Health Life

Country comparisons are pointless unless we account for testing biases

New cases daily for COVID-19 in world and top countries. Credit: Chris55 /wikipedia, CC BY-SA

Suppose we wanted to estimate how many car owners there are in the UK and how many of those own a Ford Fiesta, but we only have data on those people who visited Ford car showrooms in the last year. If 10% of the showroom visitors owned a Fiesta, then, because of the bias in the sample, this would certainly overestimate the proportion of Ford Fiesta owners in the country.

Estimating death rates for people with COVID-19 is currently undertaken largely along the same lines. In the UK, for example, almost all testing of COVID-19 is performed on people already hospitalized with COVID-19 symptoms. At the time of writing, there are 29,474 confirmed COVID-19 cases (analogous to car owners visiting a showroom) of whom 2,352 have died (Ford Fiesta owners who visited a showroom). But it misses out all the people with mild or no symptoms.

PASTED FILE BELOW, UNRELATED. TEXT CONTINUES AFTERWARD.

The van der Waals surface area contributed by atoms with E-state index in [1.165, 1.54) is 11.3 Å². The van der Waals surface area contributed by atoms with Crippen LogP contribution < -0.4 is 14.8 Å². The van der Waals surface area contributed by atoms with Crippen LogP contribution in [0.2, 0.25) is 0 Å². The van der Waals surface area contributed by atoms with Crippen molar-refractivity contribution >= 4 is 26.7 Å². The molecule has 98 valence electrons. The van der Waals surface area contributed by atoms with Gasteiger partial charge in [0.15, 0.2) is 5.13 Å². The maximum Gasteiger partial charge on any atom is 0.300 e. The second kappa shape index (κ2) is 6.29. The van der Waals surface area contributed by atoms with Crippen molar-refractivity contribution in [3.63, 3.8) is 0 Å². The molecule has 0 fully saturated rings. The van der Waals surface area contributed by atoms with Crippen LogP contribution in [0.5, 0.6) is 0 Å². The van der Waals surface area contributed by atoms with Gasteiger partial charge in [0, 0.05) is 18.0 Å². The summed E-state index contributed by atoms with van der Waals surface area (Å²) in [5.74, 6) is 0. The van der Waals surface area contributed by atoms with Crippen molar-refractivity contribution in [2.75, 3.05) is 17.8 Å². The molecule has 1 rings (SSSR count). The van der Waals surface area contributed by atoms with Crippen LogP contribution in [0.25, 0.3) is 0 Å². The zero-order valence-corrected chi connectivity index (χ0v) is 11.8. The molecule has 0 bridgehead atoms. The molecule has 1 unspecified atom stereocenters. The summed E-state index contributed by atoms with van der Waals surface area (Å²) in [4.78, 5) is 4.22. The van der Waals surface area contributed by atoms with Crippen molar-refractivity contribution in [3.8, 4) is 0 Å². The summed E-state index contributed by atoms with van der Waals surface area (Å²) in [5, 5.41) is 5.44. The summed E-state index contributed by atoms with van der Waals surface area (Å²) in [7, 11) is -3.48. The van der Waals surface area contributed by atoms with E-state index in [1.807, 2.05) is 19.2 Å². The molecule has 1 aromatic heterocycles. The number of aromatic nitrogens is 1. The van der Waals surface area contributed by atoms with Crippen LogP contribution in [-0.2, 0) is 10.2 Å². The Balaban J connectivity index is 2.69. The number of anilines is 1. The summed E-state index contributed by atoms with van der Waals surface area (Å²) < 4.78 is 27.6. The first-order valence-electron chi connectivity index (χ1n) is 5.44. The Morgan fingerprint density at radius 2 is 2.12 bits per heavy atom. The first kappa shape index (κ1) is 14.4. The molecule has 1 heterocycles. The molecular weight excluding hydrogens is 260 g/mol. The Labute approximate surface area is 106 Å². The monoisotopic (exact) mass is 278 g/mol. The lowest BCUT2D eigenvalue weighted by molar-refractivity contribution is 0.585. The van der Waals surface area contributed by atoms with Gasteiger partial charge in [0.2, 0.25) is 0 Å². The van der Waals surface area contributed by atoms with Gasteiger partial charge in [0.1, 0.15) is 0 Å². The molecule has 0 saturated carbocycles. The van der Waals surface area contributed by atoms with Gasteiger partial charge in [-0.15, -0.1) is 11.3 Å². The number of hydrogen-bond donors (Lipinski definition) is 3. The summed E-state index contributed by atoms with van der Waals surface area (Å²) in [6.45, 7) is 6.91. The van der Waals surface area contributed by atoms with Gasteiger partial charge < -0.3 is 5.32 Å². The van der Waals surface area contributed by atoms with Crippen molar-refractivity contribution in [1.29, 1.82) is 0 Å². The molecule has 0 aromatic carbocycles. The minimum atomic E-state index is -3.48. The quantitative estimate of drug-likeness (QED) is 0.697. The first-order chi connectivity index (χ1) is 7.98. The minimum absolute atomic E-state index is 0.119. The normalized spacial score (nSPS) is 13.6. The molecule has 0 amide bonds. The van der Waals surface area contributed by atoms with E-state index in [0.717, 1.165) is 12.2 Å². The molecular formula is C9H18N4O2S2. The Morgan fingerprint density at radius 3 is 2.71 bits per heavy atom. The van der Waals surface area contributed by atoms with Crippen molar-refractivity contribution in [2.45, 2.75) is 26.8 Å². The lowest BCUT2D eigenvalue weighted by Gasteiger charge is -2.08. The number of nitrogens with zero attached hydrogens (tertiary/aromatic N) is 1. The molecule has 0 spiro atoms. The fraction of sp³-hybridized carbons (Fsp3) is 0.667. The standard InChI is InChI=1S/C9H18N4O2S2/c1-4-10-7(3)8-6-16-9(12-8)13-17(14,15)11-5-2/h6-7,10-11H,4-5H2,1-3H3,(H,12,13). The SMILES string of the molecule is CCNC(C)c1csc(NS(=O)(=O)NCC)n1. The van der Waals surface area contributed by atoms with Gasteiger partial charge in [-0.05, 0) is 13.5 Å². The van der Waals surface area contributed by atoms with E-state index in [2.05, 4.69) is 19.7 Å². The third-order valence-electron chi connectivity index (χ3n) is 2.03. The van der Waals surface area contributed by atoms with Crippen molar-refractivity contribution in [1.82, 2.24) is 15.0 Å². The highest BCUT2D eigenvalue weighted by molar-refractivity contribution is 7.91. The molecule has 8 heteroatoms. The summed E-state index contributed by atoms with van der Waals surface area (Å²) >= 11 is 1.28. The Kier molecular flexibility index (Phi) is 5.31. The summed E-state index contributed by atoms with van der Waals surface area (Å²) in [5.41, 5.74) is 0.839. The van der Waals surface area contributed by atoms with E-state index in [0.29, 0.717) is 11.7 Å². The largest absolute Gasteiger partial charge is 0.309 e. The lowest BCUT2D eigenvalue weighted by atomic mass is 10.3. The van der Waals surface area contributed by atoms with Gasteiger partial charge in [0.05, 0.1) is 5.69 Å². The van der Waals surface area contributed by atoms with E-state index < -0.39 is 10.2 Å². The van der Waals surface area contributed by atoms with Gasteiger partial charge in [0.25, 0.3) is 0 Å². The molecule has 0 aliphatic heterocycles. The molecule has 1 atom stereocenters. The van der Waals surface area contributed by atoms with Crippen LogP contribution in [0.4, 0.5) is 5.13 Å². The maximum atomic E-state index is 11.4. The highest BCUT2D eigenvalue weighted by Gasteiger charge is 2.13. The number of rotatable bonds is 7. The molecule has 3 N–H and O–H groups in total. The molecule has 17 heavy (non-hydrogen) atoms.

Concluding that the death rate from COVID-19 is on average 8% (2,352 out of 29,474) ignores the many people with COVID-19 who are not hospitalized and have not died (analogous to car owners who did not visit a Ford showroom and who do not own a Ford Fiesta). It is therefore equivalent to making the mistake of concluding that 10% of all car owners own a Fiesta.

There are many prominent examples of this sort of conclusion. The Oxford COVID-19 Evidence Service have undertaken a thorough statistical analysis. They acknowledge potential selection bias, and add confidence intervals showing how big the error may be for the (potentially highly misleading) proportion of deaths among confirmed COVID-19 patients.

They note various factors that can result in wide national differences—for example the UK’s 8% (mean) “death rate” is very high compared